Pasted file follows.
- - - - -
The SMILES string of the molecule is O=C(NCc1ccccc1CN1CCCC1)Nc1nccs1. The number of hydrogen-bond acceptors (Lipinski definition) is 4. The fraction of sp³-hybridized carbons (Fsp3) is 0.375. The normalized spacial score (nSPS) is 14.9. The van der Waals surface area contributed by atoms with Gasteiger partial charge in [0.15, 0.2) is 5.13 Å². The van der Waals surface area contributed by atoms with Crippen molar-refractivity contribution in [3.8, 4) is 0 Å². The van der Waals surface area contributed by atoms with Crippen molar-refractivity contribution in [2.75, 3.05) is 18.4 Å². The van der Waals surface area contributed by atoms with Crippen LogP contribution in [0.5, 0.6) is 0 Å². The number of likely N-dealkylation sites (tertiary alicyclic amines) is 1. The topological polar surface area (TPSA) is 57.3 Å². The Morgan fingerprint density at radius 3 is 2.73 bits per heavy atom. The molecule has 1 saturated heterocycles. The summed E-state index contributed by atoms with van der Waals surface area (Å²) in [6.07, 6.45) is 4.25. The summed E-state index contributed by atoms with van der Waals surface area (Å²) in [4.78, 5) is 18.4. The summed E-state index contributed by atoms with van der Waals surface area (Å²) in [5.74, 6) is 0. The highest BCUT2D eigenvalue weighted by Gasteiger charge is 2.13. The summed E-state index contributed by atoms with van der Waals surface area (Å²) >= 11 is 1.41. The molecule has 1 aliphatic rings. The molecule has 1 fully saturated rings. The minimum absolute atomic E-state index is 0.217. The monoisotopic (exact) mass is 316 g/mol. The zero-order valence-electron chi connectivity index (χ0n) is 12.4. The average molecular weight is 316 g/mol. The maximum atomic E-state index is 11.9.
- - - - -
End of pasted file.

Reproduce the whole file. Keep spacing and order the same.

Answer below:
The SMILES string of the molecule is O=C(NCc1ccccc1CN1CCCC1)Nc1nccs1. The number of hydrogen-bond acceptors (Lipinski definition) is 4. The fraction of sp³-hybridized carbons (Fsp3) is 0.375. The normalized spacial score (nSPS) is 14.9. The van der Waals surface area contributed by atoms with Gasteiger partial charge in [0.15, 0.2) is 5.13 Å². The van der Waals surface area contributed by atoms with Crippen molar-refractivity contribution in [3.8, 4) is 0 Å². The van der Waals surface area contributed by atoms with Crippen molar-refractivity contribution in [2.75, 3.05) is 18.4 Å². The van der Waals surface area contributed by atoms with Crippen LogP contribution in [0.5, 0.6) is 0 Å². The number of likely N-dealkylation sites (tertiary alicyclic amines) is 1. The topological polar surface area (TPSA) is 57.3 Å². The Morgan fingerprint density at radius 3 is 2.73 bits per heavy atom. The molecule has 1 saturated heterocycles. The summed E-state index contributed by atoms with van der Waals surface area (Å²) in [6.07, 6.45) is 4.25. The summed E-state index contributed by atoms with van der Waals surface area (Å²) in [4.78, 5) is 18.4. The summed E-state index contributed by atoms with van der Waals surface area (Å²) in [5.74, 6) is 0. The highest BCUT2D eigenvalue weighted by Gasteiger charge is 2.13. The summed E-state index contributed by atoms with van der Waals surface area (Å²) >= 11 is 1.41. The molecule has 1 aliphatic rings. The molecule has 1 fully saturated rings. The minimum absolute atomic E-state index is 0.217. The monoisotopic (exact) mass is 316 g/mol. The zero-order valence-electron chi connectivity index (χ0n) is 12.4. The average molecular weight is 316 g/mol. The maximum atomic E-state index is 11.9.